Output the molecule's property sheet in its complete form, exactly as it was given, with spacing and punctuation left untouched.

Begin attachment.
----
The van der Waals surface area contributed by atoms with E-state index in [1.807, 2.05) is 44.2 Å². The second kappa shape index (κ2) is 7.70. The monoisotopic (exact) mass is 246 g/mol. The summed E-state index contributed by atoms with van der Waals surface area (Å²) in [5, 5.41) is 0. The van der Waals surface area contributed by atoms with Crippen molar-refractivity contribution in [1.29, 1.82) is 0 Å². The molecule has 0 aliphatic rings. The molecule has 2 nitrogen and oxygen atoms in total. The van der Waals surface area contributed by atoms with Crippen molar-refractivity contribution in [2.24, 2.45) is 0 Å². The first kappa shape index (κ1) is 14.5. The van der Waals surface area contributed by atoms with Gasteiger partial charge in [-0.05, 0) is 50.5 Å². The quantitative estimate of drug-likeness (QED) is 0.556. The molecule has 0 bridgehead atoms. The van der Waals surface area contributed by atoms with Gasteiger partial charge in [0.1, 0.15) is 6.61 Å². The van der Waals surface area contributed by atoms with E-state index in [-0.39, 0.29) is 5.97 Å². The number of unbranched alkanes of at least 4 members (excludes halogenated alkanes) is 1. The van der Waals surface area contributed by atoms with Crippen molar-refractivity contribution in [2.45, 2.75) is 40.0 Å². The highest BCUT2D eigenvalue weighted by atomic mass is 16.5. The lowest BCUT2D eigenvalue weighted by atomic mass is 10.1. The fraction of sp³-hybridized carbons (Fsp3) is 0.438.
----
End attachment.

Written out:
The van der Waals surface area contributed by atoms with E-state index in [1.807, 2.05) is 44.2 Å². The second kappa shape index (κ2) is 7.70. The monoisotopic (exact) mass is 246 g/mol. The summed E-state index contributed by atoms with van der Waals surface area (Å²) in [5, 5.41) is 0. The van der Waals surface area contributed by atoms with Crippen molar-refractivity contribution in [1.29, 1.82) is 0 Å². The molecule has 0 aliphatic rings. The molecule has 2 nitrogen and oxygen atoms in total. The van der Waals surface area contributed by atoms with Crippen molar-refractivity contribution in [2.24, 2.45) is 0 Å². The first kappa shape index (κ1) is 14.5. The van der Waals surface area contributed by atoms with Gasteiger partial charge in [-0.05, 0) is 50.5 Å². The quantitative estimate of drug-likeness (QED) is 0.556. The molecule has 0 bridgehead atoms. The van der Waals surface area contributed by atoms with Gasteiger partial charge in [0.1, 0.15) is 6.61 Å². The van der Waals surface area contributed by atoms with E-state index in [-0.39, 0.29) is 5.97 Å². The number of unbranched alkanes of at least 4 members (excludes halogenated alkanes) is 1. The van der Waals surface area contributed by atoms with Crippen molar-refractivity contribution in [2.45, 2.75) is 40.0 Å². The highest BCUT2D eigenvalue weighted by atomic mass is 16.5. The lowest BCUT2D eigenvalue weighted by atomic mass is 10.1. The fraction of sp³-hybridized carbons (Fsp3) is 0.438.